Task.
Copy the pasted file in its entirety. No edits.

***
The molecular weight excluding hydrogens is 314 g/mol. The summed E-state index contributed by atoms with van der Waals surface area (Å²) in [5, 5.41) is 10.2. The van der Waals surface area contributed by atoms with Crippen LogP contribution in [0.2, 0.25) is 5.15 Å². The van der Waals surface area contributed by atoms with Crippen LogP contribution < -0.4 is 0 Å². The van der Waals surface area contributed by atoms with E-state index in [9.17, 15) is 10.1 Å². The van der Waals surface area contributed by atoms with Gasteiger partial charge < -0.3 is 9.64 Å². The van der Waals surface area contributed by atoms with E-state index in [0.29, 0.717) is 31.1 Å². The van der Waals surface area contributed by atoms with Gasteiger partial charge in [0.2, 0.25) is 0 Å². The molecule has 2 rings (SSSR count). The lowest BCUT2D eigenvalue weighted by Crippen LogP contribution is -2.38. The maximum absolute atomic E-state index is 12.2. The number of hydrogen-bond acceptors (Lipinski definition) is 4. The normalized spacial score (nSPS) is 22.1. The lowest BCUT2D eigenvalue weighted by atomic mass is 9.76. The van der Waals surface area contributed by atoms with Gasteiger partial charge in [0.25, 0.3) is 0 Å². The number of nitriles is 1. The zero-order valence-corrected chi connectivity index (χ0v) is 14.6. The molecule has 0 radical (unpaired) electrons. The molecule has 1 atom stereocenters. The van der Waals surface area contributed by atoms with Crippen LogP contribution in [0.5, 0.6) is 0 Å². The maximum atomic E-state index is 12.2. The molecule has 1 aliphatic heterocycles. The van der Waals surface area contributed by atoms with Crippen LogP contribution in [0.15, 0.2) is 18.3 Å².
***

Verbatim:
The molecular weight excluding hydrogens is 314 g/mol. The summed E-state index contributed by atoms with van der Waals surface area (Å²) in [5, 5.41) is 10.2. The van der Waals surface area contributed by atoms with Crippen LogP contribution in [0.2, 0.25) is 5.15 Å². The van der Waals surface area contributed by atoms with Crippen LogP contribution < -0.4 is 0 Å². The van der Waals surface area contributed by atoms with E-state index in [9.17, 15) is 10.1 Å². The van der Waals surface area contributed by atoms with Gasteiger partial charge < -0.3 is 9.64 Å². The van der Waals surface area contributed by atoms with E-state index in [0.29, 0.717) is 31.1 Å². The van der Waals surface area contributed by atoms with Gasteiger partial charge in [0.2, 0.25) is 0 Å². The molecule has 2 rings (SSSR count). The lowest BCUT2D eigenvalue weighted by Crippen LogP contribution is -2.38. The maximum absolute atomic E-state index is 12.2. The number of hydrogen-bond acceptors (Lipinski definition) is 4. The normalized spacial score (nSPS) is 22.1. The lowest BCUT2D eigenvalue weighted by atomic mass is 9.76. The van der Waals surface area contributed by atoms with Gasteiger partial charge in [0.25, 0.3) is 0 Å². The number of nitriles is 1. The zero-order valence-corrected chi connectivity index (χ0v) is 14.6. The molecule has 0 radical (unpaired) electrons. The molecule has 1 atom stereocenters. The van der Waals surface area contributed by atoms with Crippen LogP contribution in [0.5, 0.6) is 0 Å². The maximum atomic E-state index is 12.2. The molecule has 1 aliphatic heterocycles. The van der Waals surface area contributed by atoms with Crippen LogP contribution in [0.15, 0.2) is 18.3 Å².